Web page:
One of the best gifts I ever received from a friend was a Mr. Coffee Latte Maker. I was able to brew many quick cups of caffeinated enjoyment from home (thankfully, since there is no Starbucks on my side of Tallahassee) with a half gallon of milk and a $5.99 bag of Gevalia, espresso blend. A grande-size latte from a local (or national) shop will set you back between $4 and $5, not to mention the gas and frustration of going out of your way to meet with an actual barista, whereas I was able to get at least a week and a half out of my biweekly grocery trip. I didn’t feel like I was sacrificing anything. In fact, when we have company over they often ask that I make them a latte from the machine. I’m still as guilty as the next person for going to Publix any given day to pick up a lunch, but the truth is that the traditional brown bag is often one of the easiest changes that will have the largest effect on your savings. Other things you can do involve shopping around, buying generic or store brands whenever possible, buying in bulk, and seeking out coupons, even online through sites like Retail-Me-Not. I avoid paying full-price for anything when possible, and often times it’s easy to wait for a sale instead of falling for instant gratification. Even if you do succumb, remember that many stores have policies where if a price changes on an item or it goes on sale shortly after your original purchase, you can bring in the receipt for a price adjustment.
Like subscriptions, having multiple banking accounts, credit cards and retirement and savings accounts can also complicate your ability to simplify your financial life. As you found out when you were setting up your budget, keeping track of where all your money is going can be time consuming. You may think you’re doing well by diversifying. However, this may be opening you up to more managment fees and varying interest rates. You should try to avoid revolving credit on high interest credit cards or accounts if at all possible. Get in the habit of paying the balance on your credit cards on a monthly basis to avoid paying extra interest (even the lowest APRs will cost you significant out-of-pocket expense each month if you leave a balance). If you have been a good manager of your credit (or even if you have had a few missteps) call your credit card provider and ask if you can get a lower rate. It doesn’t hurt to try and only takes a quick phone call. Even Health Savings Accounts and old 401(k)s can have annual management and reporting fees, so consolidate and get them rolled over to your current employer or plan when you can. Review bank statements and see if you are paying fees that could easily be avoided if your bank or credit union offers free accounts. Consolidating can also work with your insurance services, so call your provider and see if they can provide you a lower rate if you bundle services like auto and home or renter’s. You may find that after consolidating accounts, you not only save money, but also valuable time.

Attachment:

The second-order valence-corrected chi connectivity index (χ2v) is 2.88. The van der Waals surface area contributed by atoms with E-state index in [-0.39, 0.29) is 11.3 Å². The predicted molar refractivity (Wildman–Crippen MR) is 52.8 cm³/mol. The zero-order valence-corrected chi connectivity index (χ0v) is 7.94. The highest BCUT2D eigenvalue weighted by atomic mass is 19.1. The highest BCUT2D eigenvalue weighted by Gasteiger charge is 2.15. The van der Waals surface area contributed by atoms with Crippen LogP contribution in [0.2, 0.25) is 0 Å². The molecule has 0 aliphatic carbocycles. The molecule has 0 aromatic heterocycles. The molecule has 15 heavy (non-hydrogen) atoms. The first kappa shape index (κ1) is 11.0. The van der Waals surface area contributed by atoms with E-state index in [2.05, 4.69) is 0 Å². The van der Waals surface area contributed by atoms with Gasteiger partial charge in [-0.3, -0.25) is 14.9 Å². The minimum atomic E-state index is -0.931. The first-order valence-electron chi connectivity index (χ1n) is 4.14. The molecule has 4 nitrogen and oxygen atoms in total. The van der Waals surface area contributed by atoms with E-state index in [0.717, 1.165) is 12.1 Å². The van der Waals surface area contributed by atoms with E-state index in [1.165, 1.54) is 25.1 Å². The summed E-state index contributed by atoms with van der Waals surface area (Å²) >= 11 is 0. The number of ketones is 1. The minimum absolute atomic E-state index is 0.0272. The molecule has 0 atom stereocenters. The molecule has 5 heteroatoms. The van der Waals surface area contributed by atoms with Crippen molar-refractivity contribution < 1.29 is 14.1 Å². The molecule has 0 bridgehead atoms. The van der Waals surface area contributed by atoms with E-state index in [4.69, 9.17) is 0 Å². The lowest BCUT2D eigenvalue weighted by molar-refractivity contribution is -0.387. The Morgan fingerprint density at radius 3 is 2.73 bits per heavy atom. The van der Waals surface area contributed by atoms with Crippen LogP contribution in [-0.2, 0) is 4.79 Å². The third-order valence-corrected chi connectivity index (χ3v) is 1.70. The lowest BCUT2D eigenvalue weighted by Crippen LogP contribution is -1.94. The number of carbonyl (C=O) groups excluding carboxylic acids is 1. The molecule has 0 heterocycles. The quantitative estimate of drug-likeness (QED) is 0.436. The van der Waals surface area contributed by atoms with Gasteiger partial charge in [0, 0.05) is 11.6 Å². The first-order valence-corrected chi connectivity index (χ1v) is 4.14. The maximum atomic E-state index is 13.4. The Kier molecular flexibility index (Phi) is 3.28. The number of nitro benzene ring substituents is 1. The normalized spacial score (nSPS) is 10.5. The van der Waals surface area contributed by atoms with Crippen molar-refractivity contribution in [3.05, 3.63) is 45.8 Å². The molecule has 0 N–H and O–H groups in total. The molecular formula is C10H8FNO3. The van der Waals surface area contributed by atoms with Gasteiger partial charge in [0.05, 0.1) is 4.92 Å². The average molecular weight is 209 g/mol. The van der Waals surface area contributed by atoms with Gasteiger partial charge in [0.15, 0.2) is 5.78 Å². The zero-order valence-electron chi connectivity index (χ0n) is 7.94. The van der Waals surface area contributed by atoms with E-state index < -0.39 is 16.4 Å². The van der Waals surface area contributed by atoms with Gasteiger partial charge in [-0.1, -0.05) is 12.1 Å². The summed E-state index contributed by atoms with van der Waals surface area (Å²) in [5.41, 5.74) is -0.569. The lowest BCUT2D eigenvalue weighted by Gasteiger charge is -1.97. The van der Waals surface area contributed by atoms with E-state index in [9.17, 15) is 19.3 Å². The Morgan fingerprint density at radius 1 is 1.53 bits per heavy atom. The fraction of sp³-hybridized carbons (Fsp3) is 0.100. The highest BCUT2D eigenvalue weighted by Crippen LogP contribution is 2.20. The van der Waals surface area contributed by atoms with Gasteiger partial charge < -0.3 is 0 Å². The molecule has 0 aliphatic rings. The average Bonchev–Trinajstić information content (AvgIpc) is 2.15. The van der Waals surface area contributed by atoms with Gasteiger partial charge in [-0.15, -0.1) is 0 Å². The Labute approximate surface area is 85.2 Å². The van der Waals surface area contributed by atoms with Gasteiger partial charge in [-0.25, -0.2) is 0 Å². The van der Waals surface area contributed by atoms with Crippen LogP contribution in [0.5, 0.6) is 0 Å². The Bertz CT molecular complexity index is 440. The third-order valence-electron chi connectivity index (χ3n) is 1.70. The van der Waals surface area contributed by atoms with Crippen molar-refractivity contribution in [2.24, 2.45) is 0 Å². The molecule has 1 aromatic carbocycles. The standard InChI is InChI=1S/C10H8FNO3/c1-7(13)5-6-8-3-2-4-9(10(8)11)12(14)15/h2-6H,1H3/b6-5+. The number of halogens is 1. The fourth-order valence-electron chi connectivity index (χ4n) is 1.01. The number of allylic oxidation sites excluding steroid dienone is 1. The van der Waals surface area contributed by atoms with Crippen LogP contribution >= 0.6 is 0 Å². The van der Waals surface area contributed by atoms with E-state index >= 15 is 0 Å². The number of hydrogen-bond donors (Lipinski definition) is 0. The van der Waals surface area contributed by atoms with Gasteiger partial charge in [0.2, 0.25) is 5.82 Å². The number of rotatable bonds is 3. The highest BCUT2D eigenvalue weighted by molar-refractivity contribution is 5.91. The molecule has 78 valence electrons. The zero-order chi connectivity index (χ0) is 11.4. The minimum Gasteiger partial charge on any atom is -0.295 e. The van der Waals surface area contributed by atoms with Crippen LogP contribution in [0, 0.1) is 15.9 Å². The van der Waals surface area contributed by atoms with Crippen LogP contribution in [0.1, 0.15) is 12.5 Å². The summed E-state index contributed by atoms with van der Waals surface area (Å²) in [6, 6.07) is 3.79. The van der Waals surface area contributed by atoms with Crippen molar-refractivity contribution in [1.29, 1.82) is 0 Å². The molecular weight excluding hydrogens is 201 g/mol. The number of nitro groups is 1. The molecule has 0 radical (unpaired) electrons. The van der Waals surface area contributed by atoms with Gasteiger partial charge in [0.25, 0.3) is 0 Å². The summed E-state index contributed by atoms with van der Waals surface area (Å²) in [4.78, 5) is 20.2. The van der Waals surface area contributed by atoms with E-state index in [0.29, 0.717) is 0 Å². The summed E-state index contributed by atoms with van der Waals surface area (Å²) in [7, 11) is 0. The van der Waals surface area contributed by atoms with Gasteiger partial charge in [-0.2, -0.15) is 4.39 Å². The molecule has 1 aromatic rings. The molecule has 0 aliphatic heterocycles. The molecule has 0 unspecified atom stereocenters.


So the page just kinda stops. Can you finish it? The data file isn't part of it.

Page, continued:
The examples above are just some of the ways you can start saving now. Watch where your money goes and see if you can find even more places to save. Remember that small amounts can add up quickly and nothing can replace the peace of mind that comes from not having to worry about being able to pay a bill at the end of the month. Small sacrifices over time can lead to big payoffs, and you may find that the more expensive habits you have bring you less joy than your new money-saving ones.
Sarah Sörne is a young professional and financial freedom enthusiast living, working and investing in Tallahassee.